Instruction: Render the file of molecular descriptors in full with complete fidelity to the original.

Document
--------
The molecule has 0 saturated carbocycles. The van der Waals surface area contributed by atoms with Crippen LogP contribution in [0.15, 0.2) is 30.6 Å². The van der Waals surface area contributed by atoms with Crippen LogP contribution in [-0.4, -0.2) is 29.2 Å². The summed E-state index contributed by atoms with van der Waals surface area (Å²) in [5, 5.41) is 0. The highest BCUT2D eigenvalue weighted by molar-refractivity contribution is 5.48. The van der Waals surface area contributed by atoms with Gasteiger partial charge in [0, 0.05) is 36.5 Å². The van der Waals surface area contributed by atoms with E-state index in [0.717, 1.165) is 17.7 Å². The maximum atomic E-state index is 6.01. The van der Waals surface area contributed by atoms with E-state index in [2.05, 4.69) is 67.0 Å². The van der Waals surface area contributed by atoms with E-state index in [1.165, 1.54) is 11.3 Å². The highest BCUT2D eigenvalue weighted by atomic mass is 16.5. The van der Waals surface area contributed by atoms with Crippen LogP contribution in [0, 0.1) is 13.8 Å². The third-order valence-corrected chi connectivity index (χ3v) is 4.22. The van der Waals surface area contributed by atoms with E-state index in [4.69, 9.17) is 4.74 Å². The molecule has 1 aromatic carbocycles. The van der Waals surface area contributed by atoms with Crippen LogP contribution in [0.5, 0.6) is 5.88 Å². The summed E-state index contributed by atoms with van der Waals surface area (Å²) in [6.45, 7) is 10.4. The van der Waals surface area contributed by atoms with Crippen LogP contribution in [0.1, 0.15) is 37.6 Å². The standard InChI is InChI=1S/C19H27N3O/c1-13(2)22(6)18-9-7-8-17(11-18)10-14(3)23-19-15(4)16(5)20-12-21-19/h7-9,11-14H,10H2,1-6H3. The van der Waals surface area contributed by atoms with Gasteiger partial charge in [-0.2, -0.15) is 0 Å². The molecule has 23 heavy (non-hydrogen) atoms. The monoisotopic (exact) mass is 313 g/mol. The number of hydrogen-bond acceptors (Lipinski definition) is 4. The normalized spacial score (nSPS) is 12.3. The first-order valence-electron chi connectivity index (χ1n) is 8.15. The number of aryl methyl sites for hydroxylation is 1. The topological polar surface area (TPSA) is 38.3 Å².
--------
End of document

The molecule has 0 saturated carbocycles. The van der Waals surface area contributed by atoms with Crippen LogP contribution in [0.15, 0.2) is 30.6 Å². The van der Waals surface area contributed by atoms with Crippen LogP contribution in [-0.4, -0.2) is 29.2 Å². The summed E-state index contributed by atoms with van der Waals surface area (Å²) in [5, 5.41) is 0. The highest BCUT2D eigenvalue weighted by molar-refractivity contribution is 5.48. The van der Waals surface area contributed by atoms with Gasteiger partial charge in [0, 0.05) is 36.5 Å². The van der Waals surface area contributed by atoms with E-state index in [0.717, 1.165) is 17.7 Å². The maximum atomic E-state index is 6.01. The van der Waals surface area contributed by atoms with E-state index in [2.05, 4.69) is 67.0 Å². The van der Waals surface area contributed by atoms with E-state index in [1.165, 1.54) is 11.3 Å². The highest BCUT2D eigenvalue weighted by atomic mass is 16.5. The van der Waals surface area contributed by atoms with Crippen LogP contribution in [0, 0.1) is 13.8 Å². The third-order valence-corrected chi connectivity index (χ3v) is 4.22. The van der Waals surface area contributed by atoms with E-state index in [4.69, 9.17) is 4.74 Å². The molecule has 1 aromatic carbocycles. The van der Waals surface area contributed by atoms with Crippen LogP contribution in [0.5, 0.6) is 5.88 Å². The summed E-state index contributed by atoms with van der Waals surface area (Å²) in [6.45, 7) is 10.4. The van der Waals surface area contributed by atoms with Crippen LogP contribution in [0.1, 0.15) is 37.6 Å². The standard InChI is InChI=1S/C19H27N3O/c1-13(2)22(6)18-9-7-8-17(11-18)10-14(3)23-19-15(4)16(5)20-12-21-19/h7-9,11-14H,10H2,1-6H3. The van der Waals surface area contributed by atoms with Gasteiger partial charge in [-0.2, -0.15) is 0 Å². The molecule has 23 heavy (non-hydrogen) atoms. The monoisotopic (exact) mass is 313 g/mol. The number of hydrogen-bond acceptors (Lipinski definition) is 4. The normalized spacial score (nSPS) is 12.3. The first-order valence-electron chi connectivity index (χ1n) is 8.15. The number of aryl methyl sites for hydroxylation is 1. The topological polar surface area (TPSA) is 38.3 Å².